Brian Helgeland’s screenplay for Mystic River hews closely to the popular page-turner of a novel by Dennis Lehane, a dark story set in working-class Boston. Beginning with a childhood loss of innocence, it follows the repercussions into the following generation, one crime leading to another with the inevitability of Greek tragedy, victims becoming perpetrators, vigilantism turning on itself, violence begetting violence in a crescendo of anguished miseries and ironically ambiguous (and not so ambiguous) morality. Don’t expect comic relief.
In the opening scene, director Clint Eastwood shows three young friends playing street-hockey. Jimmy is quickly established as mischievous to the point of blithe willingness to ignore the law. Dave and Sean are more wary, but seem to follow Jimmy’s leadership. Jimmy and Sean stand away and offer no resistance, watching as Dave is bullied into a car and abducted by two men who turn out to be pedophiles. Dave escapes, but returns to the neighborhood marked as "damaged goods."
From that prelude, the story jumps 25 years to the present. Jimmy (Sean Penn) had been on the wrong side of the law; while he was serving time in prison his wife died. On release, he straightened out to take care of his daughter, Kate, now a beautiful young woman. When Kate is the victim of a brutal murder, Jimmy’s grief is expressed in fury; he swears vengeance on the killer, deploying his thug colleagues to gather information. Sean (Kevin Bacon) has become a state homicide officer and is assigned to the case. Dave (Tim Robbins) is still in the neighborhood, too, married to Celeste (Marcia Gay Harden) and father to a young son. Dave is troubled by the abuse he suffered as a boy, a trauma that he keeps buried within himself.
Mystic River adeptly juggles the intersecting story lines of the three principals–the police procedural centered on Sean, the history and vengeance of Jimmy, and the tortured, schizoid pressures still gnawing at Dave. Penn’s role is the kind at which he does best–cool and calculating on the outside, strong emotion kept under pressure until it spews forth like a geyser reaching its blowing point.
Robbins’ has a more difficult challenge, to show the internalized damage to Dave and his gradual capitulation to his demons. He seems to grow older as the film progresses, sad eyes sinking into a tired, fleshy face. Harden’s performance as Celeste, the loyal wife who is forced to consider dreadful possibilities about the man she loves, is a heartbreaking portrait of a progressive emotional disintegration, worthy of another Academy award. Laura Linney, as Jimmy’s loyal and steely wife, plays against type in yet another skilled portrayal.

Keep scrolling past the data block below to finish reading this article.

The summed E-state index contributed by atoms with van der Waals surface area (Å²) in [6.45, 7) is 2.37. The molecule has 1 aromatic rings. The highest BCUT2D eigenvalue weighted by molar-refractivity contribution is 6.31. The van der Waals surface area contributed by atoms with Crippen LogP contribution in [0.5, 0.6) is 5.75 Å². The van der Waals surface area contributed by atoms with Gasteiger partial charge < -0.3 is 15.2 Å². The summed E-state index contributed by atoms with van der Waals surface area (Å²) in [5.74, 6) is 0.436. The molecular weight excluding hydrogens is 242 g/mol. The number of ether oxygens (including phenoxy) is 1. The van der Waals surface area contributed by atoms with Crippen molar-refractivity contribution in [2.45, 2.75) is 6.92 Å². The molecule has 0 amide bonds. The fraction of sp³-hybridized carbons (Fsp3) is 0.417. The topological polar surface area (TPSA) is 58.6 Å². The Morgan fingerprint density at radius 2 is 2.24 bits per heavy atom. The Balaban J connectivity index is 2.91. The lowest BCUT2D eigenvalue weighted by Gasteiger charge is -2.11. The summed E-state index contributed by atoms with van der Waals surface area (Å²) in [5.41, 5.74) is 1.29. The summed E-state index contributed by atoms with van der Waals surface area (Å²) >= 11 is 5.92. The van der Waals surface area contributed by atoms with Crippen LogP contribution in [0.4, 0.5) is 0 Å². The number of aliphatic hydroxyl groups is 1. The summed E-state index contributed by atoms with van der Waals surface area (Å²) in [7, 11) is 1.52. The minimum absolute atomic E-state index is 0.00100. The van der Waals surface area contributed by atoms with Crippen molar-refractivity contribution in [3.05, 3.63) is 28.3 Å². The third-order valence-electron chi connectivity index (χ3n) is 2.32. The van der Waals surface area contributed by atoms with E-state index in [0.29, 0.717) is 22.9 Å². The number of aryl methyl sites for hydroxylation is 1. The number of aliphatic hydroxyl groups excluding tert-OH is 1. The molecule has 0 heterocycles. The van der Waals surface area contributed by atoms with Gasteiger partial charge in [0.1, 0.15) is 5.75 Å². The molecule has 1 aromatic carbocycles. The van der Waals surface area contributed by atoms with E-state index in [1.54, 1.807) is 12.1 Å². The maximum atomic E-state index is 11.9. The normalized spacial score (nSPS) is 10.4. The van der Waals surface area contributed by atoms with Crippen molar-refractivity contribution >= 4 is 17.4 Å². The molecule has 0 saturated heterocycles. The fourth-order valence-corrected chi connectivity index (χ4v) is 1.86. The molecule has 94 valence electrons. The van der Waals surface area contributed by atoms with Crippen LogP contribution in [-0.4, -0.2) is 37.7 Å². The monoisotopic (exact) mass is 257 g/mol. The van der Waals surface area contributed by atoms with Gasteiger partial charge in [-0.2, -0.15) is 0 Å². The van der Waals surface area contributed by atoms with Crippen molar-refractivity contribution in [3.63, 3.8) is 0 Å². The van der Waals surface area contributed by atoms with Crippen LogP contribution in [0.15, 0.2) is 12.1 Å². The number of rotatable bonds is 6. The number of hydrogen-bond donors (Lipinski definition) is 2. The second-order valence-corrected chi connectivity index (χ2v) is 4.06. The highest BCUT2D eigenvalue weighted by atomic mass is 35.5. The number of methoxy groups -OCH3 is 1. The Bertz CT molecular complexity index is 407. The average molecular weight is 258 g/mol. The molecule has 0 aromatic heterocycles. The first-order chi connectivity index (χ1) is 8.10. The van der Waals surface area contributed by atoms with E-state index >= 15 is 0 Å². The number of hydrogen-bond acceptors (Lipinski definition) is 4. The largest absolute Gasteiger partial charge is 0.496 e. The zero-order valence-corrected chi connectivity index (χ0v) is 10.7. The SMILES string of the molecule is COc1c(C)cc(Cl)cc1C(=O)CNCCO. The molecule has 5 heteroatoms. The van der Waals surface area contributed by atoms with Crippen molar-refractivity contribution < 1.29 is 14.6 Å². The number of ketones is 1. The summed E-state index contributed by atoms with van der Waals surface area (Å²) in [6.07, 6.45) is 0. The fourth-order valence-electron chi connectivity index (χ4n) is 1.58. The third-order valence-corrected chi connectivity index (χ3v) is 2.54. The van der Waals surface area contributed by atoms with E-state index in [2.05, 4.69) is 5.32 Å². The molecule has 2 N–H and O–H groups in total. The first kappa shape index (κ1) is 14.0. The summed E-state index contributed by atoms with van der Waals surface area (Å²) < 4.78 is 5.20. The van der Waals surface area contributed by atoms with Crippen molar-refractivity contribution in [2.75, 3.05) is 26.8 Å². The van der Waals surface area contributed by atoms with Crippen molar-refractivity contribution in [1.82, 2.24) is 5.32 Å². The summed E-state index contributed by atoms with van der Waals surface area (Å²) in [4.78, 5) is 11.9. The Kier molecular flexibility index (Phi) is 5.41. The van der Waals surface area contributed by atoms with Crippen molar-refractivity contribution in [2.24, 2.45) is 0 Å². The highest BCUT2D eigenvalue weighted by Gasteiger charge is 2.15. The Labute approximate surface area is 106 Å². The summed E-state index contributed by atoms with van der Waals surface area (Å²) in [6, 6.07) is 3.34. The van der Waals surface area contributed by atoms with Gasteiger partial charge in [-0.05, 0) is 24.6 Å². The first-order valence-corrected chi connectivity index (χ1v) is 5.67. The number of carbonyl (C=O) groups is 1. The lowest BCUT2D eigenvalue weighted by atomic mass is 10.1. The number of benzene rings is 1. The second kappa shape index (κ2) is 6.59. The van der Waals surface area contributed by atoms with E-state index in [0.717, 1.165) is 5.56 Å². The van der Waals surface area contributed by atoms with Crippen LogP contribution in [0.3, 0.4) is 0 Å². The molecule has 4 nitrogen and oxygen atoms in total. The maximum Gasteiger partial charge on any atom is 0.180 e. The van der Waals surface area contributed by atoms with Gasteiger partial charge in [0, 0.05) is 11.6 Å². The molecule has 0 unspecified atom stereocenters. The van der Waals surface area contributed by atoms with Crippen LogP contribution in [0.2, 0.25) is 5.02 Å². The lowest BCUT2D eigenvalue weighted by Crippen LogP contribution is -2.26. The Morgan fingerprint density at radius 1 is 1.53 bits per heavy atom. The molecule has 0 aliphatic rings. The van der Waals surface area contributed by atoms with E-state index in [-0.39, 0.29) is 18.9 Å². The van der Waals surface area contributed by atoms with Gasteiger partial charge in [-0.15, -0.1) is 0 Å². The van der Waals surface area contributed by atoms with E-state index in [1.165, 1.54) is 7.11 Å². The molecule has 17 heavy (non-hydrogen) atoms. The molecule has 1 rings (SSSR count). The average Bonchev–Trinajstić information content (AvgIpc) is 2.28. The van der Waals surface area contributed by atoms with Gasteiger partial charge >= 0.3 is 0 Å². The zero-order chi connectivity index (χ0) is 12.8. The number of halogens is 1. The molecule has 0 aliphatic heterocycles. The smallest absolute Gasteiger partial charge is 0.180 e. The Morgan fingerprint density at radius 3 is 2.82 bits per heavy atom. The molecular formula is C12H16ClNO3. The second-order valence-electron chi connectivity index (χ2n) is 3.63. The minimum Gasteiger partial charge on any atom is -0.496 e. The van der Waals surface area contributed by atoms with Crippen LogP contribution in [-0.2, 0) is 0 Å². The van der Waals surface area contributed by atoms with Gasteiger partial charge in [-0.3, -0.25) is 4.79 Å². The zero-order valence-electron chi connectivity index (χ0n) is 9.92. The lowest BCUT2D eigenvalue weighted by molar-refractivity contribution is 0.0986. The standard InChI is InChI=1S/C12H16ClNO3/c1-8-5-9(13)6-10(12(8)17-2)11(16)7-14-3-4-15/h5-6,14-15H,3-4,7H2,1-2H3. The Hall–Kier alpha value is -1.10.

Eastwood weaves the story lines with clarity and draws telling performances from his entire cast; he has a way of catching the unspoken thoughts that linger between the articulated lines of dialogue. Visually, he achieves a strong sense of place in this Boston neighborhood of frame triplexes where extended families live side-by-side, where memories are long and everyone seems to know a lot about everyone else’s business, except for the occasional deeply kept secret.
If Eastwood fails to provide a sense of people struggling to stay this side of an economic abyss (which added a significant level of meaning to the book), perhaps that’s too mundane a consideration when the intention is high tragedy, an intention confirmed by the pretentious soundtrack, credited to Eastwood, who seems not to trust the power of the drama that he has achieved so effectively on screen. He unnecessarily underscores his climactic moments with heavy-handed swells of orchestral accompaniment. (It’s a similar miscalculation to that made last year in the otherwise fine drama, The Hours.)
By any measure, though, Mystic River is riveting moviemaking in the popular vein. Eastwood avoids easy answers and sentimental compromises, mastering a many-leveled scenario both in terms of narrative momentum and thoughtful exploration of sweeping themes.